CD4 microglial expression correlates with spontaneous clinical improvement in the acute Lewis rat EAE model.

Authors: Almolda, B  Costa, M  Montoya, M  Gonzalez, B  Castellano, B 
Citation: Almolda B, etal., J Neuroimmunol. 2009 Apr 30;209(1-2):65-80. Epub 2009 Feb 26.
Pubmed: (View Article at PubMed) PMID:19246105
DOI: Full-text: DOI:10.1016/j.jneuroim.2009.01.026

CD4 is a molecule commonly expressed on the surface of T-helper lymphocytes with a recognized critical role in the antigen presentation process that has also been reported in monocytes and macrophages, although its role in these cells remains unknown. The objective of the present study was to analyze whether experimental conditions involving a potent acquired immune component, as occurs in experimental autoimmune encephalomyelitis (EAE), are able to induce CD4 expression in the population of microglia/macrophages. Myelin Basic Protein (MBP) immunized female Lewis rats, were examined at different phases during the course of EAE according to their clinical score. Spinal cords were analyzed by flow cytometry for CD11b, CD4 and CD45, by histochemistry for NDPase and by immunohistochemistry for ED2, Iba1, CD45 and CD4. Flow cytometry analysis showed that EAE induced CD4 expression in macrophages (CD11b+/CD45(high)) and microglia (in both CD11b+/CD45(intermediate) and CD11b+/CD45(low) phenotypes). Noticeably, microglial CD4 expression was found during the recovery phase and was maintained until 40 days post-induction. In agreement, immunolabelled sections revealed CD4 expression in microglial cells with ramified morphology during the recovery and post-recovery phases. In conclusion, our results indicate that, in this EAE model, perivascular cells, microglia and macrophages showed different dynamics during the course of the disease in close relation with symptomatology and that microglial cells expressed CD4 interestingly during the recovery phase, suggesting a role of microglial CD4 expression in the resolution of the immune response.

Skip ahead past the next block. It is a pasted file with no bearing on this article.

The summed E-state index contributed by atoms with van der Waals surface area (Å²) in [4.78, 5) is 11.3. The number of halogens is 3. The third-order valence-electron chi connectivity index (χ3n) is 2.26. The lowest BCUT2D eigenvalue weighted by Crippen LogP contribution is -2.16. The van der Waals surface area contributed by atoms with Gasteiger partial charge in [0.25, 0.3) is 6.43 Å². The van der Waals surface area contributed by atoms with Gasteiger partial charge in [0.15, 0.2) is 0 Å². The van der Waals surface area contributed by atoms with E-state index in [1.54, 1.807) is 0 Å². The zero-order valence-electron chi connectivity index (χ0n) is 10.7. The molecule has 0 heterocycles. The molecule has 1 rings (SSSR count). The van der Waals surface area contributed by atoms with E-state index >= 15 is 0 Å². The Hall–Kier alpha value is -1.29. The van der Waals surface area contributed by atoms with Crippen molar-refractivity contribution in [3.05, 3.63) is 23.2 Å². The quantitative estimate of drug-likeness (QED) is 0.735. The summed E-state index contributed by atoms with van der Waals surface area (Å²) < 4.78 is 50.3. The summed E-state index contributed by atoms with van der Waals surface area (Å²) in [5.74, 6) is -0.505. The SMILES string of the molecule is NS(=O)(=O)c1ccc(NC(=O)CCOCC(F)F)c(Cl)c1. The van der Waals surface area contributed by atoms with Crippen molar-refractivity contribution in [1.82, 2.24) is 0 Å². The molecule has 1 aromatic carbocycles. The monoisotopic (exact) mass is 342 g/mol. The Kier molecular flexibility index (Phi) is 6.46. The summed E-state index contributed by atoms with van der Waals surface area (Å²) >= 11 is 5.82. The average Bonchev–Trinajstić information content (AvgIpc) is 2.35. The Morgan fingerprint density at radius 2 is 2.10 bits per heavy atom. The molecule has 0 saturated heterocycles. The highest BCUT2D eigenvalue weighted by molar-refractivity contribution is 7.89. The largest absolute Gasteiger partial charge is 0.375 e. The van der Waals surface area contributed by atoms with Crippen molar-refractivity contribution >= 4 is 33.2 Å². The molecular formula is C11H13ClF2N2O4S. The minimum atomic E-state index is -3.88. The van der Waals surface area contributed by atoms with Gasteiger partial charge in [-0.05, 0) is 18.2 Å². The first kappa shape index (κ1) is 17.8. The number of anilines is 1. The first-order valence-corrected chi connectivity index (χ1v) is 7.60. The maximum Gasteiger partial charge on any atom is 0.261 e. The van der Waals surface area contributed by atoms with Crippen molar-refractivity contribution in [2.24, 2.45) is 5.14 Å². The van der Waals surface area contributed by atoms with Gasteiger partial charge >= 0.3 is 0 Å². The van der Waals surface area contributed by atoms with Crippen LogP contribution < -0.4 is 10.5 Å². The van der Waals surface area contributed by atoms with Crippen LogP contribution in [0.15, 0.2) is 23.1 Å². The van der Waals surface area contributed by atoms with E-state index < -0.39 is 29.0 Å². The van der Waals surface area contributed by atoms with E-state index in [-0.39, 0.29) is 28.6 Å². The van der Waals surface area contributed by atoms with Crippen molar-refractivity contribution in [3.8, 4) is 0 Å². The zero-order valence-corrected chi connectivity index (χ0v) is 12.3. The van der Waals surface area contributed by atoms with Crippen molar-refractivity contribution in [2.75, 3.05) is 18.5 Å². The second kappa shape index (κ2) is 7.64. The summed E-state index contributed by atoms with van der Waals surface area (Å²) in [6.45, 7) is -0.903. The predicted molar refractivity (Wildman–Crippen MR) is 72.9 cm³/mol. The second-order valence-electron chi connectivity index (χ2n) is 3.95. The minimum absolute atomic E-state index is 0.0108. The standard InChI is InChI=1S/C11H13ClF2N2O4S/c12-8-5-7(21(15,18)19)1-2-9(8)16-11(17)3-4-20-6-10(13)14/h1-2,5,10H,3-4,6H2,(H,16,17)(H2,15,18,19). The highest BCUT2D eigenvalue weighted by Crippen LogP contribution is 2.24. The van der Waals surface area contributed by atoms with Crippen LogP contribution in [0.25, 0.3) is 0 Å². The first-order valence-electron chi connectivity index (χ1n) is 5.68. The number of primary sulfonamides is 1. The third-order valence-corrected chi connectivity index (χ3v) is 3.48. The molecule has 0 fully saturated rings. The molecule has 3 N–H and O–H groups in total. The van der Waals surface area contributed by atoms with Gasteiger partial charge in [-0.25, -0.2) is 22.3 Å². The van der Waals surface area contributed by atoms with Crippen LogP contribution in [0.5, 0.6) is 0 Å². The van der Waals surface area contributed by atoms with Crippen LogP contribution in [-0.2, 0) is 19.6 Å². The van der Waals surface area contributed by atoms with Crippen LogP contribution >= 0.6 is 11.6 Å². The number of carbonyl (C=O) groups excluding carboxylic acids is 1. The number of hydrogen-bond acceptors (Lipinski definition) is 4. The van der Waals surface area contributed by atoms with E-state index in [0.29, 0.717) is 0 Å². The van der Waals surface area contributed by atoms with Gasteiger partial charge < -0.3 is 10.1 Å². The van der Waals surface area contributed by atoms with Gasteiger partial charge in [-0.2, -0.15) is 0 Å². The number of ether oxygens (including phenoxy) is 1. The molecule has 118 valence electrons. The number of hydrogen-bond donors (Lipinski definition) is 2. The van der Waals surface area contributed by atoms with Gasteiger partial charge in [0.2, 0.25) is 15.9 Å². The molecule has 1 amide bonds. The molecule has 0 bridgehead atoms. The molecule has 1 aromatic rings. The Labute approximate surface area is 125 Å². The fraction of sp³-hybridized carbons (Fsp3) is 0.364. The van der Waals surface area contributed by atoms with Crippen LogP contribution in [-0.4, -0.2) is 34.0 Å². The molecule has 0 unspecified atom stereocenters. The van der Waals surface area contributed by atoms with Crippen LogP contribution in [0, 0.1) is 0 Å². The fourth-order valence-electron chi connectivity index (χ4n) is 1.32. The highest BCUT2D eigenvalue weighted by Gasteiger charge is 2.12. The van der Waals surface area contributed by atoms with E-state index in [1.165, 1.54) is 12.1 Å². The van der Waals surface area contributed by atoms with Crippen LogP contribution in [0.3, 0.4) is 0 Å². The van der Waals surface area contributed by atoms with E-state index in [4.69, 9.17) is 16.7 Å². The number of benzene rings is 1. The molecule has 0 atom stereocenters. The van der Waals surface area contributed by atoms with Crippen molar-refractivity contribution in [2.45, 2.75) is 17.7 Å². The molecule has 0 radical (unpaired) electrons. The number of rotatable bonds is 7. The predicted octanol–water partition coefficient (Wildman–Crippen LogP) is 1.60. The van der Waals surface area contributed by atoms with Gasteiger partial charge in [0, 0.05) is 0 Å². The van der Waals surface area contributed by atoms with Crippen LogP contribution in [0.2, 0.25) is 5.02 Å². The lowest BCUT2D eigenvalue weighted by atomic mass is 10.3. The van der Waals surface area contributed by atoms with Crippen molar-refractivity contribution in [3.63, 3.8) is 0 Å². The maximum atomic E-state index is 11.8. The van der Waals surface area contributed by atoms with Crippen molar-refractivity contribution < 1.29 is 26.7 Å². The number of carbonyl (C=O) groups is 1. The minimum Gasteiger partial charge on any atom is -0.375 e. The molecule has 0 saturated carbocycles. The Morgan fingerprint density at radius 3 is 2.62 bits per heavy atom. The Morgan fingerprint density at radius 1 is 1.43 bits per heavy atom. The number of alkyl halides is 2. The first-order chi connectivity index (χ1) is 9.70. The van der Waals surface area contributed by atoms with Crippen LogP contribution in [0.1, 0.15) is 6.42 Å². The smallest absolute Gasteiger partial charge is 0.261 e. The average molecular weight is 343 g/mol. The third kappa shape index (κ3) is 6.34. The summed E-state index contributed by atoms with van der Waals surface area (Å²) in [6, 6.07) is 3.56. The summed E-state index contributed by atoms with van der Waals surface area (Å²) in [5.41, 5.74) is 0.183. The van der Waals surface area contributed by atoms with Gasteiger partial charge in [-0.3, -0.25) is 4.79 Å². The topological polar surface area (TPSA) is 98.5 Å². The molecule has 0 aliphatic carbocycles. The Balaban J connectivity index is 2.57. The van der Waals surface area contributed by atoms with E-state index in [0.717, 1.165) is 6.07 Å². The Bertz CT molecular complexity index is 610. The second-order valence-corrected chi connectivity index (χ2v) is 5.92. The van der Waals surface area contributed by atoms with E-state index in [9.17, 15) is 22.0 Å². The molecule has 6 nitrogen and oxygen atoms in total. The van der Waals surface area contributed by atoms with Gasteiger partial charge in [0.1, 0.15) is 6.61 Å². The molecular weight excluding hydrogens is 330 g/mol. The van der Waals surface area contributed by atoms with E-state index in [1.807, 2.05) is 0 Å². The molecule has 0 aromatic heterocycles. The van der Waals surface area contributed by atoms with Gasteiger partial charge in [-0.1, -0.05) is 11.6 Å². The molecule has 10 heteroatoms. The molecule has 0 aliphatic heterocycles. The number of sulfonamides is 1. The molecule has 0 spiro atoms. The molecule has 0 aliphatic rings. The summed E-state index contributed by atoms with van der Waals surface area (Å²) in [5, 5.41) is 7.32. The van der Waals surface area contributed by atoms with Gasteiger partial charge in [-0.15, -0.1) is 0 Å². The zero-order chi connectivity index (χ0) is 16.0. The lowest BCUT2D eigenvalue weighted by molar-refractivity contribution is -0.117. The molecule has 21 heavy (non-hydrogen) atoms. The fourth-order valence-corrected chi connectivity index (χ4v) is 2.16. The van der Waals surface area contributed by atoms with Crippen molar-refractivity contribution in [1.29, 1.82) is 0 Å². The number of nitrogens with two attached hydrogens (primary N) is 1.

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CRRD Object Information
CRRD ID: 2313022
Created: 2009-09-08
Species: All species
Last Modified: 2009-09-08
Status: ACTIVE



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RGD is funded by grant HL64541 from the National Heart, Lung, and Blood Institute on behalf of the NIH.